Project Management Pitfalls in Energy Efficient Design

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Evelyn Long

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4838 Last modified by the author on 27/12/2021 - 20:57
Project Management Pitfalls in Energy Efficient Design

How can project managers avoid the top pitfalls of energy-efficient design in construction? It may be easier than it sounds, and it is definitely worth going the extra mile. Project management is often a challenging task in construction, and prioritizing energy efficiency can create some extra elements to consider.

In green design, energy efficiency is an absolute must, especially when meeting sustainability benchmarks is a key objective. Being aware of these top pitfalls in energy-efficient design can help ensure the construction process goes as smoothly as possible.

Unclear Objectives

Many project managers are familiar with “scope creep,” which is when a project slowly gets more and more complex through continual client requests and design changes. Scope creep can cripple a construction project by creating one delay after another and driving up costs. Setting clear objectives from the start is the surest way to ensure issues like this do not come up.

With green design, it is better to be on the same page with clients about every sustainability objective they want to achieve from day one. This is especially important when energy efficiency is a top priority. The groundwork for creating that efficiency will be embedded throughout the building design, making scope creep a serious issue if stakeholders request design changes after construction has begun.

Establish exactly what objectives are most important for the project and how everyone will contribute to meeting them, which will lead to the next stage: detailed planning.

Lack of Planning

Comprehensive planning is absolutely essential for green building design. Creating a building that is designed for sustainability is not as simple as swapping out one power source for another. Green design affects the entire structure at every stage of the project. Stakeholders may want sustainable materials and power sources to be used on the construction site, for example. These need to be budgeted for, sourced, and scheduled in advance.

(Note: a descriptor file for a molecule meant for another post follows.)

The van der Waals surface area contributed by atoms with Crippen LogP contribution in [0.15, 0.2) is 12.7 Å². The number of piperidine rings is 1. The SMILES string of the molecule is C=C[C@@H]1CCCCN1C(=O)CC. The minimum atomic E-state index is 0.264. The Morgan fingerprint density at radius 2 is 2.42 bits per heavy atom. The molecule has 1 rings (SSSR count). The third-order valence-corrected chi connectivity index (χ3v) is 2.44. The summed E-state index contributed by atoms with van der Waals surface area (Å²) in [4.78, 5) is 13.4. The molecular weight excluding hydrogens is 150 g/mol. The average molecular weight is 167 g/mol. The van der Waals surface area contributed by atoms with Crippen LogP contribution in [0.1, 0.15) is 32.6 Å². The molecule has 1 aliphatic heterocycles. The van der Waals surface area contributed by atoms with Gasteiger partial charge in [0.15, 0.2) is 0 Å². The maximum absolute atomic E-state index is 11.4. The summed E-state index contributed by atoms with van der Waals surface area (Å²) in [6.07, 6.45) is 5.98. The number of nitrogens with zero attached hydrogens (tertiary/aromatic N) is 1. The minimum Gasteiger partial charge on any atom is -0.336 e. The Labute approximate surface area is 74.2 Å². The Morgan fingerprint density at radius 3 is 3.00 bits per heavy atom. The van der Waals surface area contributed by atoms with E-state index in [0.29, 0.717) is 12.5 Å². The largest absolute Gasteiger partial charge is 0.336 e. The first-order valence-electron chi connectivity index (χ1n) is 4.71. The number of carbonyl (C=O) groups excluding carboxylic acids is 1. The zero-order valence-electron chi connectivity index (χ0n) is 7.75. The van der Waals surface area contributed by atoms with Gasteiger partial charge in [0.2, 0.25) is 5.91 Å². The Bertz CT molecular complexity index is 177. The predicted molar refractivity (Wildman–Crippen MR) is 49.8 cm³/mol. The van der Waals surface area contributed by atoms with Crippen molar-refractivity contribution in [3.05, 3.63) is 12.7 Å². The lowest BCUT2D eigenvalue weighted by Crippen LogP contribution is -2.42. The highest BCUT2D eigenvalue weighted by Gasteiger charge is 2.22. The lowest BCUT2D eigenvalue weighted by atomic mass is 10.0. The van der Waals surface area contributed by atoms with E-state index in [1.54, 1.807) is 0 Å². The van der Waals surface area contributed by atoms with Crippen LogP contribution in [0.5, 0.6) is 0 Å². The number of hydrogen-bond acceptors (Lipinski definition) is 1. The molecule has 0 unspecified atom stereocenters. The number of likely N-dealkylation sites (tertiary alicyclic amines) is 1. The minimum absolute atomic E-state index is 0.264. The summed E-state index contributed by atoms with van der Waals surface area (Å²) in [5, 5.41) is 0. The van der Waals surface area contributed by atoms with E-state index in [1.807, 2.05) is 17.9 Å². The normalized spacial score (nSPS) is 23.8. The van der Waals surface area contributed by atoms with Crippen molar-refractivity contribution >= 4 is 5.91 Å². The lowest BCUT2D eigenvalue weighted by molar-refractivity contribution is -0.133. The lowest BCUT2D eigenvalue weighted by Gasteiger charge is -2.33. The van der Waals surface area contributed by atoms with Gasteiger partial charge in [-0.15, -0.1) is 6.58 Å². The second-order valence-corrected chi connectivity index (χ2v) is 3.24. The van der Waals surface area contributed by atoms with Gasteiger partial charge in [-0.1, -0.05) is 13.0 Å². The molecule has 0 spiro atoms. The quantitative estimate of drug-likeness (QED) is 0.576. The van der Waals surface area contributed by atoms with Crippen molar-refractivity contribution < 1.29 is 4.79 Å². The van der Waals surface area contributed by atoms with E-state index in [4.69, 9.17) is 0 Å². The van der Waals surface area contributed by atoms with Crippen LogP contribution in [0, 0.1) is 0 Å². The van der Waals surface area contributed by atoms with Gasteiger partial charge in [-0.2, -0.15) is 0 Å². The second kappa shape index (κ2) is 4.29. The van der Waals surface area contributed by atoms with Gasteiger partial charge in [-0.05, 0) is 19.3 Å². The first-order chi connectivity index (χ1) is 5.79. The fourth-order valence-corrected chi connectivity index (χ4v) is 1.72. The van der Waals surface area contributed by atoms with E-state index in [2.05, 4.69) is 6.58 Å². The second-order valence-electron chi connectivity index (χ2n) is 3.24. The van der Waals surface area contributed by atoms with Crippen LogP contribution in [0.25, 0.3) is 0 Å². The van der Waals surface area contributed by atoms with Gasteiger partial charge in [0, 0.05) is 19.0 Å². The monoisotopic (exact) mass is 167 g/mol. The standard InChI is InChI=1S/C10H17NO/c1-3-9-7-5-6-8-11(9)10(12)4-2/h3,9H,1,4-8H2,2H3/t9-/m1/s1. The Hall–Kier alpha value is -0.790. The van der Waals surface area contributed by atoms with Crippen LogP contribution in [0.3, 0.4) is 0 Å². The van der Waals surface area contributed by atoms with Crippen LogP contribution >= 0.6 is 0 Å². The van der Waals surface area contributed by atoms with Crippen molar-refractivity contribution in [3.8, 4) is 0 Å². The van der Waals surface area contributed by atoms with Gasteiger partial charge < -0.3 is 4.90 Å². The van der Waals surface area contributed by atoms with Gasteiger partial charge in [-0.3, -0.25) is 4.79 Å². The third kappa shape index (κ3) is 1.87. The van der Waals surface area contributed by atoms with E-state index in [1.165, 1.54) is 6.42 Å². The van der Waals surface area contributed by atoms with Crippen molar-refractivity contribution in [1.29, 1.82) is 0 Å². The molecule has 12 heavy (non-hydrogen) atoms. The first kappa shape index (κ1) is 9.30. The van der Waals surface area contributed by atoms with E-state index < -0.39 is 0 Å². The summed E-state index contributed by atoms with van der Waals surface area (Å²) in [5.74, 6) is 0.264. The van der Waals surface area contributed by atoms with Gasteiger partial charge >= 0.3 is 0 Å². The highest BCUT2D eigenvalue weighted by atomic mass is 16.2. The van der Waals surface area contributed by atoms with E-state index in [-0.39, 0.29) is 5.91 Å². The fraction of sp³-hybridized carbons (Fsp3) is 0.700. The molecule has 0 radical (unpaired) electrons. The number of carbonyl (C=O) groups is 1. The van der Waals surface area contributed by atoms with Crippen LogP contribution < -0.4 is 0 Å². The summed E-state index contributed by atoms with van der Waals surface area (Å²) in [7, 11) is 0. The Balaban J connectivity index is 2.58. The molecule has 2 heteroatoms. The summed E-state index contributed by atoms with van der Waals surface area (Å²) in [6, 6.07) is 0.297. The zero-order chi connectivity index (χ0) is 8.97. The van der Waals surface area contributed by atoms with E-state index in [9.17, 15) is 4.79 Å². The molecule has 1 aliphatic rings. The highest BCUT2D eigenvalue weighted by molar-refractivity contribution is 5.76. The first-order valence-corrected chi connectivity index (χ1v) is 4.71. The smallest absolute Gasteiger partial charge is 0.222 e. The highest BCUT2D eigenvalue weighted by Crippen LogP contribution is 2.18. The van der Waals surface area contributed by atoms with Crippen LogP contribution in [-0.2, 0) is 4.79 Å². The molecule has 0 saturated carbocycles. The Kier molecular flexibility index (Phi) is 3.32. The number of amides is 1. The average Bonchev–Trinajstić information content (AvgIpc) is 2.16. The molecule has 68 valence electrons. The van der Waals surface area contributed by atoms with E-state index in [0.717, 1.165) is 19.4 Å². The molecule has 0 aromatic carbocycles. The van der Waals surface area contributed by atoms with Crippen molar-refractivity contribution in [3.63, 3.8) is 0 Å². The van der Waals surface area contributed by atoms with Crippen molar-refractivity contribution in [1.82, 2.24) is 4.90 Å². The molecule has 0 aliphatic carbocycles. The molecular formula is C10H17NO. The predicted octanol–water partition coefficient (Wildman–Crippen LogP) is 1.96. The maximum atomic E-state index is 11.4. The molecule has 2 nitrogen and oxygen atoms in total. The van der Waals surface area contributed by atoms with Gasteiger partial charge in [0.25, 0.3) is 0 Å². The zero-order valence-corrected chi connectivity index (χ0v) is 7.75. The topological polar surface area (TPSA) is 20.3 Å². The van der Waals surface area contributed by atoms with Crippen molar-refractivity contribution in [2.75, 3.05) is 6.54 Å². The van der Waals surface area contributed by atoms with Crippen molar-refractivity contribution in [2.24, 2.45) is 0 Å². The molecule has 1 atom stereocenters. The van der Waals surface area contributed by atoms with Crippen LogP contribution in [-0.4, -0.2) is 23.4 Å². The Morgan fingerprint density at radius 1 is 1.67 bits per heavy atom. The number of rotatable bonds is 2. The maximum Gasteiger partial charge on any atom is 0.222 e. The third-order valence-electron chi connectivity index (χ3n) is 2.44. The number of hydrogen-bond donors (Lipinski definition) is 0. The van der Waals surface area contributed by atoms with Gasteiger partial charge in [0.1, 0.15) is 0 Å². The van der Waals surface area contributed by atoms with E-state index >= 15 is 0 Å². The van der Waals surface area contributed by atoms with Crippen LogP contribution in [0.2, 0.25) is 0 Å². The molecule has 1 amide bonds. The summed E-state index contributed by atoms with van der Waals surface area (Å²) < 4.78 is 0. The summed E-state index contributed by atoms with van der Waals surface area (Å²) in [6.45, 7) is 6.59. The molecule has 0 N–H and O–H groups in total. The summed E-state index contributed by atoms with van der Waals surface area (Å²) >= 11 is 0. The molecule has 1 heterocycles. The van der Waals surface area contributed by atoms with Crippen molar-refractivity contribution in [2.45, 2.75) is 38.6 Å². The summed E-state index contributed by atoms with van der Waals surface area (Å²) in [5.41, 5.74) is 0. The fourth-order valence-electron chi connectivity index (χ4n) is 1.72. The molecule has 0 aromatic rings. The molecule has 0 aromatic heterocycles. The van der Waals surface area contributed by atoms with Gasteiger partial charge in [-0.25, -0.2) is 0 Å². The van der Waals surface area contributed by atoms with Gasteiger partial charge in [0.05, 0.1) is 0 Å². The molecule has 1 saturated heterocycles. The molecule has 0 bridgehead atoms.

A good planning strategy for green design is using a whole-building approach. This tactic offers the best chance of making sure every detail is covered, rather than focusing only on specific sustainability details. The whole-building approach examines how every component of the project works together, which can help spot inefficiencies and potential problems.

Poor Communication

Good communication is vital to project success, especially when meeting green design standards. When communication falls apart, the negative side effects trickle down the chain of command, impacting every project area. For energy efficiency to be accomplished, good communication practices must be established. This should go beyond simply having more constructive meetings, as well. Project managers will need to find a way to keep everyone in the loop about any design changes, project objectives, or important tasks.

Using technology can make a big difference. Even if the planning and management teams do not have the resources to create CAD designs from scratch, getting drawings generated online is typically quick and easy. Digital designs are well worth the effort to create since they are significantly easier to share between members of the planning team. This can revolutionize communication in the design and planning processes.

Unrealistic Expectations

Engaged clients and stakeholders can be extremely helpful in construction since they are often more clear about what they want from the project and more interested in the process. However, sometimes clients and project leadership can have expectations for the project that are simply not feasible. Examples include requests for major design changes after construction has started, or setting deadlines that are unlikely to be met. Expectations like this can lead to poor morale and setbacks that detract from the overall efficiency of the project.

One thing that is important to remember in energy-efficient design is that efficiency extends to many aspects of the project, all of which are interconnected. Sorting out unrealistic expectations makes inefficient use of valuable time and materials, especially if something needs to be rebuilt or reworked on-site.

This is part of why effective communication and clear objectives are so important early in the process. If everyone understands, for example, that the walls need to be a certain thickness for the sustainable insulation inside, requests to change that design aspect are less likely to occur. Project managers should be upfront with stakeholders when a certain request or expectation is unreasonable, since establishing an achievable goal will be more helpful for everyone involved.

Putting the Efficiency in Energy Efficient Project Management

Creating energy-efficient buildings is becoming a greater priority for clients and construction companies around the world. Not only is it better for the environment, but it is also a great way to save money. Being aware of these pitfalls and how to resolve them will help project managers achieve energy efficiency on every project, from design to completion.

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